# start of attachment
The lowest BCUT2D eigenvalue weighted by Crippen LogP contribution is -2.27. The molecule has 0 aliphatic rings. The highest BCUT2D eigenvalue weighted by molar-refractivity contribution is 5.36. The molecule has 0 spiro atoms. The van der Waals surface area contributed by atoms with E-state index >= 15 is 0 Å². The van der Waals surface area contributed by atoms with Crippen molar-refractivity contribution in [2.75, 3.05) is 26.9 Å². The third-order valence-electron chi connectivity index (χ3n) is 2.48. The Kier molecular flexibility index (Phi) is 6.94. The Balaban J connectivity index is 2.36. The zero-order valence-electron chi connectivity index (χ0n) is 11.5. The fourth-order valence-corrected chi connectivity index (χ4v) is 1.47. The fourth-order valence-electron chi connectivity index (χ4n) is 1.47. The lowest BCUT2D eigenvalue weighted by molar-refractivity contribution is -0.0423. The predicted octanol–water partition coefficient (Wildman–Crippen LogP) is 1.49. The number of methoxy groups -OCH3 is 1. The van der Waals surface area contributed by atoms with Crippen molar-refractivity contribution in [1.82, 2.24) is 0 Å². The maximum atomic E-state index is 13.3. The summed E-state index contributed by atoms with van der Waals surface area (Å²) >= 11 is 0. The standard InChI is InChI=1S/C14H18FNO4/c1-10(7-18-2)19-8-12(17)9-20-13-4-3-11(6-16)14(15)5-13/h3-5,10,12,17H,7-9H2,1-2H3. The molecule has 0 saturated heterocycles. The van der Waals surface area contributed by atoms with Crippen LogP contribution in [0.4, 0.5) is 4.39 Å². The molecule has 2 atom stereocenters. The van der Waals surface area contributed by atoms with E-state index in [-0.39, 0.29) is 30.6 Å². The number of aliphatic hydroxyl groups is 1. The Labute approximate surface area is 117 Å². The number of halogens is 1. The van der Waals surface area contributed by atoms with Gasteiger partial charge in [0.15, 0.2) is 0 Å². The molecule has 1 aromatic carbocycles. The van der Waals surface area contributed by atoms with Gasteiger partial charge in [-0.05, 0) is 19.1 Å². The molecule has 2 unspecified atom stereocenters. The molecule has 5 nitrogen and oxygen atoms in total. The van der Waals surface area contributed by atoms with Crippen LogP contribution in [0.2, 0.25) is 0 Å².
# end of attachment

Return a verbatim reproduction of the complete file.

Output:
The lowest BCUT2D eigenvalue weighted by Crippen LogP contribution is -2.27. The molecule has 0 aliphatic rings. The highest BCUT2D eigenvalue weighted by molar-refractivity contribution is 5.36. The molecule has 0 spiro atoms. The van der Waals surface area contributed by atoms with E-state index >= 15 is 0 Å². The van der Waals surface area contributed by atoms with Crippen molar-refractivity contribution in [2.75, 3.05) is 26.9 Å². The third-order valence-electron chi connectivity index (χ3n) is 2.48. The Kier molecular flexibility index (Phi) is 6.94. The Balaban J connectivity index is 2.36. The zero-order valence-electron chi connectivity index (χ0n) is 11.5. The fourth-order valence-corrected chi connectivity index (χ4v) is 1.47. The fourth-order valence-electron chi connectivity index (χ4n) is 1.47. The lowest BCUT2D eigenvalue weighted by molar-refractivity contribution is -0.0423. The predicted octanol–water partition coefficient (Wildman–Crippen LogP) is 1.49. The number of methoxy groups -OCH3 is 1. The van der Waals surface area contributed by atoms with Crippen molar-refractivity contribution in [1.82, 2.24) is 0 Å². The maximum atomic E-state index is 13.3. The summed E-state index contributed by atoms with van der Waals surface area (Å²) >= 11 is 0. The standard InChI is InChI=1S/C14H18FNO4/c1-10(7-18-2)19-8-12(17)9-20-13-4-3-11(6-16)14(15)5-13/h3-5,10,12,17H,7-9H2,1-2H3. The molecule has 0 saturated heterocycles. The van der Waals surface area contributed by atoms with Crippen LogP contribution in [0.4, 0.5) is 4.39 Å². The molecule has 2 atom stereocenters. The van der Waals surface area contributed by atoms with E-state index in [-0.39, 0.29) is 30.6 Å². The number of aliphatic hydroxyl groups is 1. The Labute approximate surface area is 117 Å². The number of halogens is 1. The van der Waals surface area contributed by atoms with Gasteiger partial charge in [0.15, 0.2) is 0 Å². The molecule has 1 aromatic carbocycles. The van der Waals surface area contributed by atoms with Gasteiger partial charge in [-0.05, 0) is 19.1 Å². The molecule has 2 unspecified atom stereocenters. The molecule has 5 nitrogen and oxygen atoms in total. The van der Waals surface area contributed by atoms with Crippen LogP contribution in [0.2, 0.25) is 0 Å².